Lei, could you explain why this particular part is important to you?  As Roy pointed out, for implicit apps this never shows up as a bottleneck, and for JFNK work I think Derek agrees there are other hotspots? Why not address those if performance is an issue?

I don't want to discourage the change, but there are other deficiencies in libMesh where development could have a much bigger impact. (I swear one of these days I'll get to that blocked matrix
support!)

Because finite element objects tend to have a lot of lifetime per computation (they get reused for a lot of elements) the allocation issue is not really a driver. The dereferencing is, but as profiling reveals it is not that big of a deal. 

To answer your original question, we use a vector<vector> mostly because this section of code dates back to 2002, well before portable high performance expression templates were reliable. And based on our recent discussion you can see that the API is a trap once it is in place...

Since the allocation and storage part is currently a non-issue, I wonder if the simplest path to reduce the dereferencing hit is to store an Eigen object along side the vector<vector>, deprecate the old API, and move to the (i,j) scheme directly?  For the adventurous we could disable the backwards compatibility at configure time so only the Eigen storage existed...

-Ben


On Oct 26, 2012, at 6:31 PM, "Lei Shi" <stoneszone@gmail.com> wrote:

Sorry for the late.  

It seems that in order to provide backward compatible APIs, we need such kind of shim class. Roy, What is your final decision? 

Sincerely Yours,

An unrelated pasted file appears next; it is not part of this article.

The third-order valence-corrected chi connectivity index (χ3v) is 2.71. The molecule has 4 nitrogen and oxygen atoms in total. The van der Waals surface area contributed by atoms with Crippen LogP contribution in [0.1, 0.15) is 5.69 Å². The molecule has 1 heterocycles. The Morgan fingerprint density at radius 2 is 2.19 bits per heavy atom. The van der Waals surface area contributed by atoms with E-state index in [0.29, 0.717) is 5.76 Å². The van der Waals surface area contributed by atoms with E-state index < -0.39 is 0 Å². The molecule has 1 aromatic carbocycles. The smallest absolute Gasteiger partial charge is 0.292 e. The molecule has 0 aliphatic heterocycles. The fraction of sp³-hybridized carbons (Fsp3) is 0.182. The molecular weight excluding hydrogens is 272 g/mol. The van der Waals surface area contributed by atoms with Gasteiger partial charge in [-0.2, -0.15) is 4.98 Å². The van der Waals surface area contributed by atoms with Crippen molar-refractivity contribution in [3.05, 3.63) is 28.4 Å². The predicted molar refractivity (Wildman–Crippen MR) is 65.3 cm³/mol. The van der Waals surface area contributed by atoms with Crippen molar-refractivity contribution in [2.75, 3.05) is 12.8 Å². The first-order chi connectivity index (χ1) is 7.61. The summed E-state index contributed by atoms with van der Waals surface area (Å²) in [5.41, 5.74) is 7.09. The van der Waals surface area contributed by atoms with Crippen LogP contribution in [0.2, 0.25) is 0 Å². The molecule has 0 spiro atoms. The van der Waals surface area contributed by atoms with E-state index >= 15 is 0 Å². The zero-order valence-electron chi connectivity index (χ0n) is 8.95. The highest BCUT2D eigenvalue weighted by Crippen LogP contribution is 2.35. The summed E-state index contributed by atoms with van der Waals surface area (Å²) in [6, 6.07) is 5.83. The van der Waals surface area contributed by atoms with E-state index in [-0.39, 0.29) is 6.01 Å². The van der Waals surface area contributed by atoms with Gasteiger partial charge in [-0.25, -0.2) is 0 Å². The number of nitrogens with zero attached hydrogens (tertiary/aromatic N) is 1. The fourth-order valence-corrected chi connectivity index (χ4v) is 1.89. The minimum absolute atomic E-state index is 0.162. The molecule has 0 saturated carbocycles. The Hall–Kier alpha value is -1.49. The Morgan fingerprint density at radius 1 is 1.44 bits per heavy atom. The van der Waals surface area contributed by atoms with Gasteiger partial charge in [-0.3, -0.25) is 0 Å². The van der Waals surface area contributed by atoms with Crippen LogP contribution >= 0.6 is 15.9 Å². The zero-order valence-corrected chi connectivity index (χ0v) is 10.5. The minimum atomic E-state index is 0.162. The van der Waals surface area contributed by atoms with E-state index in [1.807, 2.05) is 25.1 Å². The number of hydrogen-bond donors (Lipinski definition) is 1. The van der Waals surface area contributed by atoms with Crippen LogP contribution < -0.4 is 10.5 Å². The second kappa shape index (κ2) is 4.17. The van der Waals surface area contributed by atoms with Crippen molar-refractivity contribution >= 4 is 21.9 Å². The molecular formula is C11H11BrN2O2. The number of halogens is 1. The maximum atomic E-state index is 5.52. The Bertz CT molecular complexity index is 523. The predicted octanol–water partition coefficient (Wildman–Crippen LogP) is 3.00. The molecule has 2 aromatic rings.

Lei Shi
----------


On Thu, Oct 25, 2012 at 1:21 PM, Roy Stogner <roystgnr@ices.utexas.edu> wrote:

On Thu, 25 Oct 2012, Boyce Griffith wrote:

Libraries like Eigen and Blitz++ use operator() for accessors rather than operator[].  How horrible would it be to go ahead and change to operator() when making this change to LibMeshNArray?

Hmmm... it would mean that we couldn't get away with starting with
just a typedef, we'd actually have to build a basic shim class right
from the start, and it would be much more of a pain in the neck for
user codes to upgrade.

On the other hand, if we did want to keep operator[] support around
indefinitely and we end up with a target class that doesn't support
it, that would mean we'd have to keep a shim class around
indefinitely... *and* we'd make it much less convenient to use a
different-semantic operator[] from the target class, e.g. the Blitz++
component accessor.

More opinions would be welcome; I'm not even sure what I'd prefer yet.
---
Roy

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